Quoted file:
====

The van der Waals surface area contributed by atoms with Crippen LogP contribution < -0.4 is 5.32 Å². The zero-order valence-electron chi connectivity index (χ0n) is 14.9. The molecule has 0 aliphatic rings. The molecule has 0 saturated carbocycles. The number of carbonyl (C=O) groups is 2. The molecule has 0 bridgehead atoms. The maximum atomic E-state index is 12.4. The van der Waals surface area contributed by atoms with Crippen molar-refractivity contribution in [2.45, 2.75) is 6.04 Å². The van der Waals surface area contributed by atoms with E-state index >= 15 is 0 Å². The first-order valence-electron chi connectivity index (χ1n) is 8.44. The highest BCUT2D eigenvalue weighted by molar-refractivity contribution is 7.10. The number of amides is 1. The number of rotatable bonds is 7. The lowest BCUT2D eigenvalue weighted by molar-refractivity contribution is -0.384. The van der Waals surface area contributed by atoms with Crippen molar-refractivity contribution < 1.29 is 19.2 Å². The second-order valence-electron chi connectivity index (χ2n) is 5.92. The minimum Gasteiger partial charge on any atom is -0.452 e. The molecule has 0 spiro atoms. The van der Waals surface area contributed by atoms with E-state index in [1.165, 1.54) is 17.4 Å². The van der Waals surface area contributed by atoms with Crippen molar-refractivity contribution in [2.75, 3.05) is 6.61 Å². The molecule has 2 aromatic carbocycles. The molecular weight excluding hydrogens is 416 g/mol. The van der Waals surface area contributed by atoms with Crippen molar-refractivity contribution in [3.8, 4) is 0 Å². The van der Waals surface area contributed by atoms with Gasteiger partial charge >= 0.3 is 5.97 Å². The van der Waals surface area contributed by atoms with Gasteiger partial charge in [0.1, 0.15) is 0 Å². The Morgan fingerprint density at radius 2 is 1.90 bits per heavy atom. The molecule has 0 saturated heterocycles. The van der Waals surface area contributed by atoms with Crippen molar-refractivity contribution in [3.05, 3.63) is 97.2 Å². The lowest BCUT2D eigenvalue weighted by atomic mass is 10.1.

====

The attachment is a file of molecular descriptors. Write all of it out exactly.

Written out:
The van der Waals surface area contributed by atoms with Crippen LogP contribution < -0.4 is 5.32 Å². The zero-order valence-electron chi connectivity index (χ0n) is 14.9. The molecule has 0 aliphatic rings. The molecule has 0 saturated carbocycles. The number of carbonyl (C=O) groups is 2. The molecule has 0 bridgehead atoms. The maximum atomic E-state index is 12.4. The van der Waals surface area contributed by atoms with Crippen molar-refractivity contribution in [2.45, 2.75) is 6.04 Å². The van der Waals surface area contributed by atoms with E-state index >= 15 is 0 Å². The first-order valence-electron chi connectivity index (χ1n) is 8.44. The highest BCUT2D eigenvalue weighted by molar-refractivity contribution is 7.10. The number of amides is 1. The number of rotatable bonds is 7. The lowest BCUT2D eigenvalue weighted by molar-refractivity contribution is -0.384. The van der Waals surface area contributed by atoms with Crippen molar-refractivity contribution < 1.29 is 19.2 Å². The second-order valence-electron chi connectivity index (χ2n) is 5.92. The minimum Gasteiger partial charge on any atom is -0.452 e. The molecule has 0 spiro atoms. The van der Waals surface area contributed by atoms with E-state index in [1.165, 1.54) is 17.4 Å². The van der Waals surface area contributed by atoms with Crippen molar-refractivity contribution in [2.75, 3.05) is 6.61 Å². The molecule has 2 aromatic carbocycles. The molecular weight excluding hydrogens is 416 g/mol. The van der Waals surface area contributed by atoms with Crippen molar-refractivity contribution in [3.8, 4) is 0 Å². The van der Waals surface area contributed by atoms with Gasteiger partial charge >= 0.3 is 5.97 Å². The van der Waals surface area contributed by atoms with Gasteiger partial charge in [0.1, 0.15) is 0 Å². The Morgan fingerprint density at radius 2 is 1.90 bits per heavy atom. The molecule has 0 saturated heterocycles. The van der Waals surface area contributed by atoms with Crippen molar-refractivity contribution in [3.05, 3.63) is 97.2 Å². The lowest BCUT2D eigenvalue weighted by atomic mass is 10.1.